In looking back at some old GIA course materials it is interesting to see how GIA has evolved the way they describe the Si grades. Below are two descriptions; the first from the 1980's and the other from current GIA course material.



From 1986
Si1-Si2 (Slightly Included)
These grades describe stones in which the inclusions are noticeable or fairly easy to see under 10x magnification and include such characteristics as included crystals, clouds and feathers. Imperfections in the Si1 grade are not visible in the face-up position to the unaided eye. Imperfections in the Si2 grade sometimes may be seen with the unaided eye if the stone is viewed from the pavilion.

From 2009
SI stones contain noticeable inclusions that are easy (Si1) or very easy (Si2) for a trained grader to see under 10x. Typical inclusions are included crystals, clouds, and feathers. These inclusions are usually centrally located.

As is the case with the VS range, a stone with an eye-visible inclusion can be graded SI, but in general the characteristics in an Si1 diamond are not usually visible face-up without magnification. You'll see eye-visible inclusions more often in an Si2 stone.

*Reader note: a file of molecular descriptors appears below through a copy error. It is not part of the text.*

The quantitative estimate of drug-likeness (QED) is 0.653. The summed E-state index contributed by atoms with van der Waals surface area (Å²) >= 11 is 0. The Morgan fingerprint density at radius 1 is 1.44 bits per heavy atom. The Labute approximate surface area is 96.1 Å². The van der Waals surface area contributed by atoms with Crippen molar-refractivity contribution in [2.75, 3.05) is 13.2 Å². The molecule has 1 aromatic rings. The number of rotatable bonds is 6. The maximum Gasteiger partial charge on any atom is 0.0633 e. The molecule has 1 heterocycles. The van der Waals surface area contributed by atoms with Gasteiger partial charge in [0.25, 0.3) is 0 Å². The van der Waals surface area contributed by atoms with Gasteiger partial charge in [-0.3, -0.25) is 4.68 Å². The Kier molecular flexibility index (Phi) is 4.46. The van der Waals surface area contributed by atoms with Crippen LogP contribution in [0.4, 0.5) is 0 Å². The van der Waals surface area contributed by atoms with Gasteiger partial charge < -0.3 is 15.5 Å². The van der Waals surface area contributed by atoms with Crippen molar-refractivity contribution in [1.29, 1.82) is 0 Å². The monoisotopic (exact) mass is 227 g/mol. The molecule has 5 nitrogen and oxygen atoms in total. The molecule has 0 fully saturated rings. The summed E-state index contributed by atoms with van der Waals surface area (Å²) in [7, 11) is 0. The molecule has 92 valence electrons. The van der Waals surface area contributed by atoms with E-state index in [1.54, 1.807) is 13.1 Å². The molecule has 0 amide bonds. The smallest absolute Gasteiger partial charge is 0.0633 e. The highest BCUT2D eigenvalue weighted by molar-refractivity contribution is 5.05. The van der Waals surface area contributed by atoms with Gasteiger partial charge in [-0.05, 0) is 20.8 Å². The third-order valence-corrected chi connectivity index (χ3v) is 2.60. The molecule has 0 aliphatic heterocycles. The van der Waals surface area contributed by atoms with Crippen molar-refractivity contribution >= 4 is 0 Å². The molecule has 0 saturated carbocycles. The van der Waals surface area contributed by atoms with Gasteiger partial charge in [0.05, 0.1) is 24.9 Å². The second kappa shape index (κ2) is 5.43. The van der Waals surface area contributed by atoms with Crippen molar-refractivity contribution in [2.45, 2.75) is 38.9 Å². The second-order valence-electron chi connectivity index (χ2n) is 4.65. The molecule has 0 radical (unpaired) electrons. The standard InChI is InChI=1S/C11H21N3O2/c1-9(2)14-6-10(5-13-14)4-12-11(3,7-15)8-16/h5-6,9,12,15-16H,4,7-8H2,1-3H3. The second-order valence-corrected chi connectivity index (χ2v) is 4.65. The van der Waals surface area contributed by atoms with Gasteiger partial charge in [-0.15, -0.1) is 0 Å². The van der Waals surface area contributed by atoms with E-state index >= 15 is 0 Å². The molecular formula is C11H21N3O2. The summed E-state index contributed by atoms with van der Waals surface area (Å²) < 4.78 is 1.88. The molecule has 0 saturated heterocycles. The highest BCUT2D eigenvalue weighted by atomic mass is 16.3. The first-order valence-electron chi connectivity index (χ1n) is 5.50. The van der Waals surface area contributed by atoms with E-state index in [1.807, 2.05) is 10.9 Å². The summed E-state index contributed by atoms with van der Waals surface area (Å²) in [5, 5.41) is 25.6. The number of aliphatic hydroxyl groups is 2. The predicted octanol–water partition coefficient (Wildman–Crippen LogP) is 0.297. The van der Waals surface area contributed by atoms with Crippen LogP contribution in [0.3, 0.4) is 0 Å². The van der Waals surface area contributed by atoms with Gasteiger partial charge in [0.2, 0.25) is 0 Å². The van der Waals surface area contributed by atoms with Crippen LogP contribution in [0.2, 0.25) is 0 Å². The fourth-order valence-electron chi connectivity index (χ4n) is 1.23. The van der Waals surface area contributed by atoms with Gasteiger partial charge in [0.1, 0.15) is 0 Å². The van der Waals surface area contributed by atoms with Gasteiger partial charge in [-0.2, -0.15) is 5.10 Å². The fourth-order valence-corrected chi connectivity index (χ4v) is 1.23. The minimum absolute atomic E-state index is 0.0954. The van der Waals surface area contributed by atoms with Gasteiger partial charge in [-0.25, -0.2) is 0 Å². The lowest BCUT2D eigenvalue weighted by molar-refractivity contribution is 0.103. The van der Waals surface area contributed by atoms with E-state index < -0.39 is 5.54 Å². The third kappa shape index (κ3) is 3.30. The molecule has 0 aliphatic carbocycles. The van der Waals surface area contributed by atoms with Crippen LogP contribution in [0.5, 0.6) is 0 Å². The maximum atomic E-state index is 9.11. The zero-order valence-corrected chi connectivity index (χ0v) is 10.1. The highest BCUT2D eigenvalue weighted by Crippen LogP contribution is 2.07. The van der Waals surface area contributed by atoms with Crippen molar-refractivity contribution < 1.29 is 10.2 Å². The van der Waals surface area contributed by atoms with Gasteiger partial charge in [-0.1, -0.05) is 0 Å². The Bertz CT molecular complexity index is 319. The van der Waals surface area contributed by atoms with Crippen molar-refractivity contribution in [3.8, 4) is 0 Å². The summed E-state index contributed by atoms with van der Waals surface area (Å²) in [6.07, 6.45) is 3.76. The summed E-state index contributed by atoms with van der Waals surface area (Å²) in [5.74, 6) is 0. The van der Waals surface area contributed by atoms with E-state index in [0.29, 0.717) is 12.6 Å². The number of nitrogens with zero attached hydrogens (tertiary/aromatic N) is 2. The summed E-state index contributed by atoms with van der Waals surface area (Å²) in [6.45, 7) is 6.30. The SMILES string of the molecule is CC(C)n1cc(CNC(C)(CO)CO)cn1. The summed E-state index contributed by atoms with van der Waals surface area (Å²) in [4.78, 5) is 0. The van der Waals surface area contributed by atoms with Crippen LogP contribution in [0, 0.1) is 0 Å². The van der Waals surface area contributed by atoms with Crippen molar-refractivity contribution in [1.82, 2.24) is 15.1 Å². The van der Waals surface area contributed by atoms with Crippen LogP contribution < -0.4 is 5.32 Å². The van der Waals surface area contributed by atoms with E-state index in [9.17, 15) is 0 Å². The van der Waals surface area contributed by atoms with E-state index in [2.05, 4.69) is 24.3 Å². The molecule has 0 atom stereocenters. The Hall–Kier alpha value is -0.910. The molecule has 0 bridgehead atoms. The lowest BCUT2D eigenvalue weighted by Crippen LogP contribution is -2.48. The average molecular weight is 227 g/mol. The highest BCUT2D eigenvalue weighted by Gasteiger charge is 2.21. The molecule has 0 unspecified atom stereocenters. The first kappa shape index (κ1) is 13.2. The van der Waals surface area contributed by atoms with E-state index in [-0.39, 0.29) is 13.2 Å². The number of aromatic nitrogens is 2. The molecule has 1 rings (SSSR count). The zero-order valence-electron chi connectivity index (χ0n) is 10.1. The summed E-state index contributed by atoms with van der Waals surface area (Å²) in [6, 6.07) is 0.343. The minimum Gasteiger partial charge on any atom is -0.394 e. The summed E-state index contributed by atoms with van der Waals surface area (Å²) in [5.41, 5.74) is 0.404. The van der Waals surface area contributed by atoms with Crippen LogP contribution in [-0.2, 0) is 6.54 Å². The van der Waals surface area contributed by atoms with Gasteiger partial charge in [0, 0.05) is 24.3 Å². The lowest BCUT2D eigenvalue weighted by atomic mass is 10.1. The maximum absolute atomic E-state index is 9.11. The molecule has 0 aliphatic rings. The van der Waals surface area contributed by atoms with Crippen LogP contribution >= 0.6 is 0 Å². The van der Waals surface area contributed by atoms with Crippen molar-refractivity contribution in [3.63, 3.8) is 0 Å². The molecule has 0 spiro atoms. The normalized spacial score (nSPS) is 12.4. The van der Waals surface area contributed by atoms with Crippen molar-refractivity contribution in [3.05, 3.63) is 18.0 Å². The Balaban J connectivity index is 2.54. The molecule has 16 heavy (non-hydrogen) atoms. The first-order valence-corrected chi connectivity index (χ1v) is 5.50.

It's interesting that the '86 standard for SI2 seems stricter than the current one. I own an older cut I1 diamond that is graded by GIA-trained gemologist / appraiser (trained in the '80s) who called it an I1, and it's far more eye-clean than the brand new H&A AGS graded SI2 that I bought in September. Honestly, I think the SI2 that I bought should have been called an I1. There is a dark crystal in the table, rather near the surface, and it really does show in most lighting, and is quite obvious from 10 to 13 inches away if not the 18" that the vendor cites. The older I1 stone, it is clean until very close to the eye.

Here's the SI2 SI2 and that crystal is a garnet color. Anytime the diamond is in typical office lighting, for example, I can see that dark spec from 18". It's an I1 in my book. There is not way that such a dark inclusion that's easily visible face-up and IN THE TABLE! should be allowed either of the SI grades, in my opinion. The only thing that got this an SI2 must be that "at a glance" clause.